Mount Carmel at Columbus Business First Health Care Heroes Awards
Mount Carmel took home three awards at the 2014 Columbus Business First Health Care Heroes Awards. The awards recognize programs, organizations and individuals who have had a positive impact on health care within the central Ohio community. Mount Carmel earned recognition in two of five categories and had six finalists overall. Below are the stories of the honorees:
Ann Schiele’s efforts on behalf of nursing have impacted thousands of patients.
As president and dean of Mount Carmel College of Nursing, Schiele has helped countless students enter the medical profession and make a difference in their communities.
“Dr. Ann Schiele is a visionary in the field of nursing education whose dedication and leadership have inspired the careers and lives of everyone at the Mount Carmel College of Nursing,” wrote Claus von Zychlin, CEO of Mount Carmel Health System in nominating Schiele for a Health Care Hero award.
She spearheaded the hospital’s efforts to turn its nursing diploma program into a college granting four-year degrees. Schiele recalled her first visit to the Ohio Board of Regents, the state advisory board charged with addressing higher education issues.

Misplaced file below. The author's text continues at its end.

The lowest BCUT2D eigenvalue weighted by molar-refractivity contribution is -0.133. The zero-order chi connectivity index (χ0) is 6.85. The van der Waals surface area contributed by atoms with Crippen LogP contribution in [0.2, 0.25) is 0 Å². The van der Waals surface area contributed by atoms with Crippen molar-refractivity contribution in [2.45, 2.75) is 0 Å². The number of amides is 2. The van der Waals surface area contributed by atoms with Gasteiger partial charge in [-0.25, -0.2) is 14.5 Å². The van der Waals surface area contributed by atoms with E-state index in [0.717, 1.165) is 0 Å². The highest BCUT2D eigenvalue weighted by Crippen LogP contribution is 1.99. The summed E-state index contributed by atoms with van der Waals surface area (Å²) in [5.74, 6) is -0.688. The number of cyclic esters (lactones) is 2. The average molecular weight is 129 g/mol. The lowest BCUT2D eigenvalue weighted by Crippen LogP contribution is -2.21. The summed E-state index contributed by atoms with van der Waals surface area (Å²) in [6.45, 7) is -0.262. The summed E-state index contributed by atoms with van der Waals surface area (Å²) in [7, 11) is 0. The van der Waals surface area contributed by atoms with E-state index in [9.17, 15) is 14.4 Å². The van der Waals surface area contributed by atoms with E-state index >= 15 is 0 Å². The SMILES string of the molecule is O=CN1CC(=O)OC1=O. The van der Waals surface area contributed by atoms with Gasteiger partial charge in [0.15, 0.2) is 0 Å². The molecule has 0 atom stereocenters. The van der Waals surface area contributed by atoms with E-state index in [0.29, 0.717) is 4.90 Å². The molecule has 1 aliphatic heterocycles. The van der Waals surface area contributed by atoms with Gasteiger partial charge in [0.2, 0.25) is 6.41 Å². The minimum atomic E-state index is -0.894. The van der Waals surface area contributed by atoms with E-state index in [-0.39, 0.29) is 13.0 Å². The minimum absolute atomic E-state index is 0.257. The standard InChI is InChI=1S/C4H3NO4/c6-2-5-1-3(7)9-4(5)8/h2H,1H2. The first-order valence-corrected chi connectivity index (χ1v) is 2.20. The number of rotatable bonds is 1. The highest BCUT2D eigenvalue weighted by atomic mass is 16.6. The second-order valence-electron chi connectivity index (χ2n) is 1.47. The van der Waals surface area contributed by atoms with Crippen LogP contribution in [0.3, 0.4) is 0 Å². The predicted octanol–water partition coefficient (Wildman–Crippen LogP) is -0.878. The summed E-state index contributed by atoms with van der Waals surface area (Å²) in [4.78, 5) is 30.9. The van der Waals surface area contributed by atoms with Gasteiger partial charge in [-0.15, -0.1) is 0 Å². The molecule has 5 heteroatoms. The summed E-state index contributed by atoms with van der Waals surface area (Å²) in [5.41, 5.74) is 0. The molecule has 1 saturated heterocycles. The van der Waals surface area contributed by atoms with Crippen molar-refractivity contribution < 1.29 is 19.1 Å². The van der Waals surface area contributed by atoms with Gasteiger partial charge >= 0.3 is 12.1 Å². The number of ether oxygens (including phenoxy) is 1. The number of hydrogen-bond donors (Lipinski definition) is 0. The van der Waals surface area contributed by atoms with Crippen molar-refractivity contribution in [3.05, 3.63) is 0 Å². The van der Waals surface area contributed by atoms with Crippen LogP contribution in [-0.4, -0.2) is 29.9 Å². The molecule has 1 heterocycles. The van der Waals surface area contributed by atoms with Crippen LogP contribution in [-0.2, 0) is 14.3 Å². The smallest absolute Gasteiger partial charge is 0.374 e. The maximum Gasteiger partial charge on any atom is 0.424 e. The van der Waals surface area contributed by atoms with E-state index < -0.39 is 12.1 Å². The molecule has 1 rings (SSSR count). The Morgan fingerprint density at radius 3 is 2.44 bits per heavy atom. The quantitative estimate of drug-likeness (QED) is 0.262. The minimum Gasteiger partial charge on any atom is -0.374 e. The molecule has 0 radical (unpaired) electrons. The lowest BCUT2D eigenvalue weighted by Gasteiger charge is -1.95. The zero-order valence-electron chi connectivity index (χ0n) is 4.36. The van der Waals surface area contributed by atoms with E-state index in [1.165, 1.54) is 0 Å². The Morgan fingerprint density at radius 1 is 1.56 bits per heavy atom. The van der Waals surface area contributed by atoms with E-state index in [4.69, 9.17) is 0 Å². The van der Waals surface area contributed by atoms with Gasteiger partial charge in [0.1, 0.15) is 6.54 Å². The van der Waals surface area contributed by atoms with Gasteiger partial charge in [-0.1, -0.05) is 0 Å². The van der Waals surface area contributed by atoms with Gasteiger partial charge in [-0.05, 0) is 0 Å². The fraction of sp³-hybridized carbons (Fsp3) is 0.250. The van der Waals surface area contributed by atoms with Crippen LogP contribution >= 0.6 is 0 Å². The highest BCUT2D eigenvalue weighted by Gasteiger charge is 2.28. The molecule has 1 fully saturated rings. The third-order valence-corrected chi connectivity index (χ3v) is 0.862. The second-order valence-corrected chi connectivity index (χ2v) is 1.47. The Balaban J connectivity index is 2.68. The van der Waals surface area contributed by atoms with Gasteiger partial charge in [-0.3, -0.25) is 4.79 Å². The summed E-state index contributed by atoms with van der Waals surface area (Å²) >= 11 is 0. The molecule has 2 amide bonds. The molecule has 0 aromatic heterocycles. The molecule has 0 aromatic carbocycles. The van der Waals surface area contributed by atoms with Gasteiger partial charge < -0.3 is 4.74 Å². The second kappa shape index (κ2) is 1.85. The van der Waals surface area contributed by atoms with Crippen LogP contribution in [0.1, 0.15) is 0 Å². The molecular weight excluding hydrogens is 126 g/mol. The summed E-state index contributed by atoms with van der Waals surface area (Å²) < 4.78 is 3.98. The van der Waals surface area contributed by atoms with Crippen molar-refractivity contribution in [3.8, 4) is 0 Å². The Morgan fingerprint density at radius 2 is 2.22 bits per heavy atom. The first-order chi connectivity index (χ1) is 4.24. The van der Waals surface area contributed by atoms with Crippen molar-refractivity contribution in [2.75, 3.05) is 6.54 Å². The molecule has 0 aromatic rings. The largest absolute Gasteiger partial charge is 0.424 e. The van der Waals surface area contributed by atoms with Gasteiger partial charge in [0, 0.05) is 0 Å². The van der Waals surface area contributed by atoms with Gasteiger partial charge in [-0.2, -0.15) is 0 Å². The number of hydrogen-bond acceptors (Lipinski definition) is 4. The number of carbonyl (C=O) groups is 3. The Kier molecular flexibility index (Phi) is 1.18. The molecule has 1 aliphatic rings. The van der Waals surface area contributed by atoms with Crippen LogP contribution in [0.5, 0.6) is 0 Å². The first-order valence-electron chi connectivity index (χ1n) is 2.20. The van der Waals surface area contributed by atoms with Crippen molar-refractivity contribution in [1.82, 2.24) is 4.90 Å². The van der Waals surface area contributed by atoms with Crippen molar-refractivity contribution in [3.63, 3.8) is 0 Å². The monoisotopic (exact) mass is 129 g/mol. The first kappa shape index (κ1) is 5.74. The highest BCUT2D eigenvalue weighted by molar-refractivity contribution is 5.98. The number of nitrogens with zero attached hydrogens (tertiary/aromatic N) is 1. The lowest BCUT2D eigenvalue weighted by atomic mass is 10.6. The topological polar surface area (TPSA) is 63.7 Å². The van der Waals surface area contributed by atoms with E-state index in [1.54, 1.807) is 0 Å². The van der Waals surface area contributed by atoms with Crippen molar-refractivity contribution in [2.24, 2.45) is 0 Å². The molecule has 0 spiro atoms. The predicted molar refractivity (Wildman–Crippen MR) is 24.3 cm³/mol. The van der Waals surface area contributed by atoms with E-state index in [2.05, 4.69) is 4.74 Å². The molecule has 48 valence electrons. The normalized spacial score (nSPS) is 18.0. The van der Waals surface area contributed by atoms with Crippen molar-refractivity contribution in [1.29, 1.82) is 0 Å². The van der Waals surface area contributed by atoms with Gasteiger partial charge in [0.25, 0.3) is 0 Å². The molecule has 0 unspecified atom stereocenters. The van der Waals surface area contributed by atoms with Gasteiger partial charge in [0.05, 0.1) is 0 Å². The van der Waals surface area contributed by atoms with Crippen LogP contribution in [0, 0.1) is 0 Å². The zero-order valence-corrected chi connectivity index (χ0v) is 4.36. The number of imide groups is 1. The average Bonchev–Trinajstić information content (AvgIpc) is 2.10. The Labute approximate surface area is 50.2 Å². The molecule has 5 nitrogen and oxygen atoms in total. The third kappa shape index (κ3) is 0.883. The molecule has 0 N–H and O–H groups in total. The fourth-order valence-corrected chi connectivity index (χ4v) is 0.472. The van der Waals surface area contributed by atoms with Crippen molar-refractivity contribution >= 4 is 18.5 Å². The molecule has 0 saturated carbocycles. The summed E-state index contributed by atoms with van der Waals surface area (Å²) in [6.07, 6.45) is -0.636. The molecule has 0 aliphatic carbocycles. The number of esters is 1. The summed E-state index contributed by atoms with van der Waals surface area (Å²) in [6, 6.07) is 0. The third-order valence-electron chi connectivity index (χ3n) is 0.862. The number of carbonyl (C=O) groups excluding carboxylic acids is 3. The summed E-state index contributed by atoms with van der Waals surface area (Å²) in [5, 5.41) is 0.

“They looked at me like I had a hole in my head,” she said. “They said you can’t do that.”
That’s all Schiele needed to hear. From that moment, she was determined to build Mount Carmel’s program into an accredited body that could offer a bachelor’s of science in nursing.
“I love to be challenged,” she said.
Under her direction, Mount Carmel College of Nursing opened in 1990.
Schiele “has revolutionized the field of nursing education,” wrote von Zychlin.
“Under her leadership, the college has grown to offer both undergraduate and graduate programs, a 13-month second-degree program, an online RN-BSN Completion Program and a satellite campus at Fairfield Medical Center in Lancaster.”
Schiele, the longest serving president of any Ohio college or university, will have a new role this summer.
She’ll make the transition to president and dean emeritus of the college and will serve as an advocate for the growing clinical and community health collaborative between Mount Carmel and the Lower Lights Christian Health Center.
Schiele was instrumental in creating the partnership, which led to the opening of a family nursing center in Franklinton. The center serves the dual purpose of giving nursing students work experience and meeting the health care needs of the community, von Zychlin wrote.
She also worked to bring the Mount Carmel Clinical Skills and Simulation Center to life. The center allows medical and nursing students to practice real-life situations through the use of human patient simulators.
Through her dedication to education, Schiele has created a “legacy of compassion and outreach,” von Zychlin wrote
Brian Pierson works tirelessly to help Mount Carmel Health System provide care to the entire community.